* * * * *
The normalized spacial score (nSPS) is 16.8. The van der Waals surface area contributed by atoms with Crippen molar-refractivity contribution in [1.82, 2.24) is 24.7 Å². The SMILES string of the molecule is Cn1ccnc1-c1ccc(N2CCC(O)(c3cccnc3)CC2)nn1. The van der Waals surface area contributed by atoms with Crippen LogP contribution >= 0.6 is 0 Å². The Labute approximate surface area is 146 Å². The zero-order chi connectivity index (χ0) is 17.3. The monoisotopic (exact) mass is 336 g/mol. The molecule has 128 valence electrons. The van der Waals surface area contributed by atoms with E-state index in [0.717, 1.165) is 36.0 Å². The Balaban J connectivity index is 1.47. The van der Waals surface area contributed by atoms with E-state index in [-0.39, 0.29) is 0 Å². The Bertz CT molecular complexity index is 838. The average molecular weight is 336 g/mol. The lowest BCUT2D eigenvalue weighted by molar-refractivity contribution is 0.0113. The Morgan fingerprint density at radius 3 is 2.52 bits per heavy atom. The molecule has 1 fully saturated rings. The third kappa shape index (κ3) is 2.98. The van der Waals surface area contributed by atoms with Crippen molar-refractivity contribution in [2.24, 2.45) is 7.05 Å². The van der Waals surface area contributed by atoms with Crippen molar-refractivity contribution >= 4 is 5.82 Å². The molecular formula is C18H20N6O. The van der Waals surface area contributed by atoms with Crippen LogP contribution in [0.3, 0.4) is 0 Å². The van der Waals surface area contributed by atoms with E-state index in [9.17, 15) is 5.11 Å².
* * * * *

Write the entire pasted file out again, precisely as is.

The normalized spacial score (nSPS) is 16.8. The van der Waals surface area contributed by atoms with Crippen molar-refractivity contribution in [1.82, 2.24) is 24.7 Å². The SMILES string of the molecule is Cn1ccnc1-c1ccc(N2CCC(O)(c3cccnc3)CC2)nn1. The van der Waals surface area contributed by atoms with Crippen LogP contribution >= 0.6 is 0 Å². The Labute approximate surface area is 146 Å². The zero-order chi connectivity index (χ0) is 17.3. The monoisotopic (exact) mass is 336 g/mol. The molecule has 128 valence electrons. The van der Waals surface area contributed by atoms with E-state index in [0.717, 1.165) is 36.0 Å². The Balaban J connectivity index is 1.47. The van der Waals surface area contributed by atoms with E-state index in [-0.39, 0.29) is 0 Å². The Bertz CT molecular complexity index is 838. The average molecular weight is 336 g/mol. The lowest BCUT2D eigenvalue weighted by molar-refractivity contribution is 0.0113. The Morgan fingerprint density at radius 3 is 2.52 bits per heavy atom. The molecule has 1 fully saturated rings. The third kappa shape index (κ3) is 2.98. The van der Waals surface area contributed by atoms with Crippen molar-refractivity contribution in [2.24, 2.45) is 7.05 Å². The van der Waals surface area contributed by atoms with Crippen molar-refractivity contribution >= 4 is 5.82 Å². The molecular formula is C18H20N6O. The van der Waals surface area contributed by atoms with Crippen LogP contribution in [0.3, 0.4) is 0 Å². The van der Waals surface area contributed by atoms with E-state index in [9.17, 15) is 5.11 Å².